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Simple Ways Trust & Estates Lawyers Can Prevent Elder & Estate Fraud

Updated: Jul 14, 2021

Advisory * Trust & Estates Law * How-To Guide * Elder & Estate Fraud Prevention

Authored by Matt Tan and James Tunkey

Fraud against the elderly has gone from bad to worse. Fraudsters abuse the older generation's attitudes towards "respect" and "trust", and exploit their lack of computer skills.

In this 2021 Advisory Guide for Trust & Estate Lawyers on Elder Fraud Prevention, I-OnAsia introduces the issues and provides a key for preventing a loss of wealth.

This Guide is intended as a tool for Trust & Estates Lawyers, but offers good insights for any family that is considering how to protect its legacy from loss.

The Problem: Fraud Costs the Elderly & Their Estates Billions.

The populations in the world's largest economies are aging fast. The percentage of adults over aged 65 is expected to grow to nearly 30% of China's population by the year 20150, from 7% of the population in the year 2000. In the US, adults are projected to soon outnumber children for the first time in history, according to the US Census, with a dramatic rise in adults over age 65.

As adults near retirement they are uniquely wealthy, having worked and saved throughout life and now holding peak savings and assets. Indeed, some data suggests that the older generation has enjoyed superior improvements in inflation-adjusted income and net worth.

Unfortunately, modern fraudsters run their scams with a laser-focus on potential target markets. They see this same data, and have been increasingly preying on the elderly. In the 21st Century seniors are the most likely age demographic to get scammed by someone on the internet in 2021. Every year 5% of the US elderly population (around 2 to 3 million people) get scammed around US$3 billion via scams.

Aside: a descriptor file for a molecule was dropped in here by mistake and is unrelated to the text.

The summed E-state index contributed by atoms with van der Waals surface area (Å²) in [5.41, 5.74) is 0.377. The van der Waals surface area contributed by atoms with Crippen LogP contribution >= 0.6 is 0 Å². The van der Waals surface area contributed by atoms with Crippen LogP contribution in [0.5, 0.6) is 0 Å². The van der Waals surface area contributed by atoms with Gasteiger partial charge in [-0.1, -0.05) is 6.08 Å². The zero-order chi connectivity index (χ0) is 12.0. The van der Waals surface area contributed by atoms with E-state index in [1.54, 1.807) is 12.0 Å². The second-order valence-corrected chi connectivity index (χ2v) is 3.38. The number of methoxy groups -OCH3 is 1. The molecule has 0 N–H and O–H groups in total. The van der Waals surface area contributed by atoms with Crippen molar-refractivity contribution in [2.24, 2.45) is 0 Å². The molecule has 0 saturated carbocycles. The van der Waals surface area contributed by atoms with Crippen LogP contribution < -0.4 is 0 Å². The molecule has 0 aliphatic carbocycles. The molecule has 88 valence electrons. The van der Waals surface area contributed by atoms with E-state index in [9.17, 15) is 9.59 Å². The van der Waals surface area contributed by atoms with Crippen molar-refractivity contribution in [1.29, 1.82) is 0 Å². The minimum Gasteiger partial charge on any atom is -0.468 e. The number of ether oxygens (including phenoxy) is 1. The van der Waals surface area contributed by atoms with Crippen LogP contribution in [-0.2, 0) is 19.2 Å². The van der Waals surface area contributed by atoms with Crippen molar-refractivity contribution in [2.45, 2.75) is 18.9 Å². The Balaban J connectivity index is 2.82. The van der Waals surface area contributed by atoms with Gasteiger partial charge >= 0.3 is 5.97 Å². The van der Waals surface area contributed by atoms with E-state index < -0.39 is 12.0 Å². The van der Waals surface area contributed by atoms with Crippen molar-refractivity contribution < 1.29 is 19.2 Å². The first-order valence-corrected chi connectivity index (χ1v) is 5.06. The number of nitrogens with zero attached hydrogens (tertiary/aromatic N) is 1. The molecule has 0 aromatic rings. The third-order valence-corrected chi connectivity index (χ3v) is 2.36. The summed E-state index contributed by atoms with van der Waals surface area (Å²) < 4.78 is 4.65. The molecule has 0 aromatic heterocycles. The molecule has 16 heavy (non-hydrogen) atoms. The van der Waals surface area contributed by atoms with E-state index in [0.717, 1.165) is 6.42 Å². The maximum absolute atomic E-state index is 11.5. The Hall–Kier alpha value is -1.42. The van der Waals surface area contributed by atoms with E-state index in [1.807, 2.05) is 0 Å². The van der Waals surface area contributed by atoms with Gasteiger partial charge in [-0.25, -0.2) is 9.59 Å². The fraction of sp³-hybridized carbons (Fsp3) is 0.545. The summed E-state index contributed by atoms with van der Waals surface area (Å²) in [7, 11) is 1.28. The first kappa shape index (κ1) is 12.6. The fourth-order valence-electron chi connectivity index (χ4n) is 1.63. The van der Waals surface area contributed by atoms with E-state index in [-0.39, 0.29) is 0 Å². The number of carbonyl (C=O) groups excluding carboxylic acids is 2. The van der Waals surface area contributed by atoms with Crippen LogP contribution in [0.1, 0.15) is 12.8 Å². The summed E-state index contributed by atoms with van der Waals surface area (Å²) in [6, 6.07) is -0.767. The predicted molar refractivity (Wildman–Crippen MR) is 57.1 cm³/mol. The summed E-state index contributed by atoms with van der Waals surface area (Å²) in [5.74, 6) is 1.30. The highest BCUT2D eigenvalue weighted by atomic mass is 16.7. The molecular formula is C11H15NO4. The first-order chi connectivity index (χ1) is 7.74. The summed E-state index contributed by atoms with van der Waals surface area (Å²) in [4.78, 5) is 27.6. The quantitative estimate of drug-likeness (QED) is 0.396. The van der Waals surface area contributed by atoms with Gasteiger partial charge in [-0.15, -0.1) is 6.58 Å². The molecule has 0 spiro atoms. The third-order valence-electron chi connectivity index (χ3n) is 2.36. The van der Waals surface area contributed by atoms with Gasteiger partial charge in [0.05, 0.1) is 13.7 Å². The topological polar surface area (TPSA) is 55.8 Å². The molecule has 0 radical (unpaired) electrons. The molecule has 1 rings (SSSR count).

Part 1: Prepare For Cyber Crime Risk

The world is living through an "Internet Crime Spree" according to the FBI, with a 60% increase in cyber fraud complaints in 2020 v 2019. The top 3 risks overall:

  1. Phishing

  2. Non-payment/non-delivery scams

  3. Extortion. (Non-profits are increasingly being targeted.)

Elderly and small businesses are the top targets, which is important to keep in mind because of the overlap of both loss categories with trusts and estates. And, this is a global problem, not only affecting Americans. The UK, Canada, India, Australia and China are amongst the top 20 victim countries.

Here are a few notes for Trust & Estates lawyers seeking to stay up-to-date on these issues.

Preventing Phishing email scams should involve Process.

One major preventative solution to Phishing scams that I-OnAsia has seen utilized in the corporate world involves process. Phishing scams rely on tricks to get something valuable or sensitive. In todays world that includes login credentials for bank accounts. So, the solution creates a process designed to catch the trick - and to not release money or sensitive data until after a review has been undertaken by a trusted team-mate.